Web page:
As states ease COVID restrictions, more and more people post their vaccine selfies and the Centers for Disease Control and Prevention updates its mask guidance. It’s beginning to feel like the country is getting back to normal and, in many ways, we are. But the truth is that what we do now in this moment will determine whether we’ve learned the right lessons from the last year of a pandemic that’s cost the world more than 3 million lives.
Last month, an independent review panel of the global response to the COVID-19 pandemic ordered by the World Health Organization called it a preventable disaster, the result of “a myriad failures, gaps and delays in preparedness and response.” It was the 21st century’s “Chernobyl moment,” members said.
Today, the question in front of us is not if, but when, it will happen again — and whether we have the political will to arm ourselves now against equally or more devastating viral threats that are lurking on the horizon.
The world will face other diseases with pandemic potential as viruses coming from birds, bats, and other sources transfer to humans. We must prepare before these next outbreaks occur.
Last year, the world simply wasn’t ready, and what was needed the most was not yet available. Had we equipped our researchers and medical experts with antibodies that blocked all coronaviruses, tested them for safety in Phase I clinical trials, and stockpiled these doses before the outbreak, we could have deployed them immediately to health care workers and also saved millions of lives and trillions of dollars.
Over the last year, our capacity to fight back against these deadly viruses has massively improved. Scientists know which types of viruses are the most likely sources of future pandemics. They include respiratory viruses like influenza and coronaviruses, mosquito-borne viruses like Zika and chikungunya, and bat-borne organisms like Nipah and Ebola. Despite incredible scientific and medical advances, as the potential for diseases to spread increases, so does the risk of outbreaks that escalate into epidemics and pandemics.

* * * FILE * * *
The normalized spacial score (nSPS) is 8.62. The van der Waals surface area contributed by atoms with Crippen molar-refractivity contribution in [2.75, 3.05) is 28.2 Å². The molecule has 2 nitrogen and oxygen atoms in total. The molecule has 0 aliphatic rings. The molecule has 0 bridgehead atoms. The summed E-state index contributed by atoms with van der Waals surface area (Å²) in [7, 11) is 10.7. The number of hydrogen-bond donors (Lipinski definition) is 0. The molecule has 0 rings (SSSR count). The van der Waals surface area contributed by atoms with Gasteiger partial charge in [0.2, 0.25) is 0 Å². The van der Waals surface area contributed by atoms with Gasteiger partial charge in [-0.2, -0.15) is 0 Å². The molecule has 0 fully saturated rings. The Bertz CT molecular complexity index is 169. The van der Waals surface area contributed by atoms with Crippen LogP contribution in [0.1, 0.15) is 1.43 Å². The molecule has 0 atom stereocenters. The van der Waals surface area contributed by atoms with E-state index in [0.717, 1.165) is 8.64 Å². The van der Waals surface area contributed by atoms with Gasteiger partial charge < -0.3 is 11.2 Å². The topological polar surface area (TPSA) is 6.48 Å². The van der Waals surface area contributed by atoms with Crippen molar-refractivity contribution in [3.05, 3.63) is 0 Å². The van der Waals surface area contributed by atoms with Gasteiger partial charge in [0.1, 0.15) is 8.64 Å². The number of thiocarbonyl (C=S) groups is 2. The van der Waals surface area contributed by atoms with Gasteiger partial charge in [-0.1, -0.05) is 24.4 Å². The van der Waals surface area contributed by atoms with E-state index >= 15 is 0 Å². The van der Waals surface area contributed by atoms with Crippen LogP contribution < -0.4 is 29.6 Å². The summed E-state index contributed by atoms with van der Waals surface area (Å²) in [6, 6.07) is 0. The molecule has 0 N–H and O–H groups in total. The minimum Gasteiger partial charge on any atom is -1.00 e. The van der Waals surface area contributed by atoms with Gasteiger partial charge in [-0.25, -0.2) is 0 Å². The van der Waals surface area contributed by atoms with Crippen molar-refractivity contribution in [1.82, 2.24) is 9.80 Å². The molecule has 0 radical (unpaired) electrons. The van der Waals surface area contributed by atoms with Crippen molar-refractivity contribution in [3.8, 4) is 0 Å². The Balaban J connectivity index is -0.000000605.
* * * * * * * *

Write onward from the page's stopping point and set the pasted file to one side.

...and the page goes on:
And we now have the technology to create safe and effective antibodies for viruses that we know infect humans, as well as for new viruses from virus families found in birds, other animals and the environment (but not yet in humans). Stockpiling a portfolio of antibodies to address these known viral threats will enable us to disrupt the spread of disease during spillover events and quickly pivot to outbreak containment and scaled therapeutics production, saving precious time and lives.
How do we accomplish this?
One effort now underway involves national and global experts who have joined forces to create a public-private partnership to integrate academic, industry, government and community stakeholders in the AHEAD100 initiative (Advanced Human Epidemic Antibody Defenses 100). This program, headed by James Crowe, director of the Vanderbilt University Vaccine Center, will deliver an antibody defense shield to protect our society by developing and stockpiling a portfolio of human monoclonal antibodies for the 100 viruses most likely to cause future outbreaks. With a stockpile of antibodies already on hand, the response to an outbreak could be reduced to only a matter of days.
But it won’t be free. Developing antibodies through Phase 1 clinical trials and manufacturing needed stockpiles will cost $25-30 million per virus, for a total of $2.5-3 billion for the top 100 viruses — a fraction of the more than $10 trillion experts say COVID-19 has cost the global economy.
We must now muster the same collective ingenuity and strength demonstrated in this pandemic to proactively strengthen our health defenses for the likelihood of future ones. In her recent speech to the United Nations, Vice President Kamala Harris spoke to this very issue, challenging nations saying, “at the same time that the world works to get through this pandemic, we also know that we must prepare for the next.” Further, she added that, “we have been reminded that the status quo is not nearly good enough, and that innovation is indeed the path forward.”
In the spirit of “Building Back Better,” we can chart the course to the most significant scientific momentum since the race to the moon by investing in an offensive play against our biological adversaries so that the next time we’re faced with a pandemic, we’ll be ahead, and we’ll be ready.
Matt Erskine (email@example.com) is chief strategy officer of Connected DMV, a regional nonprofit working to solve complex problems throughout Greater Washington. He previously served as acting assistant secretary at the U.S. Department of Commerce during the Obama administration.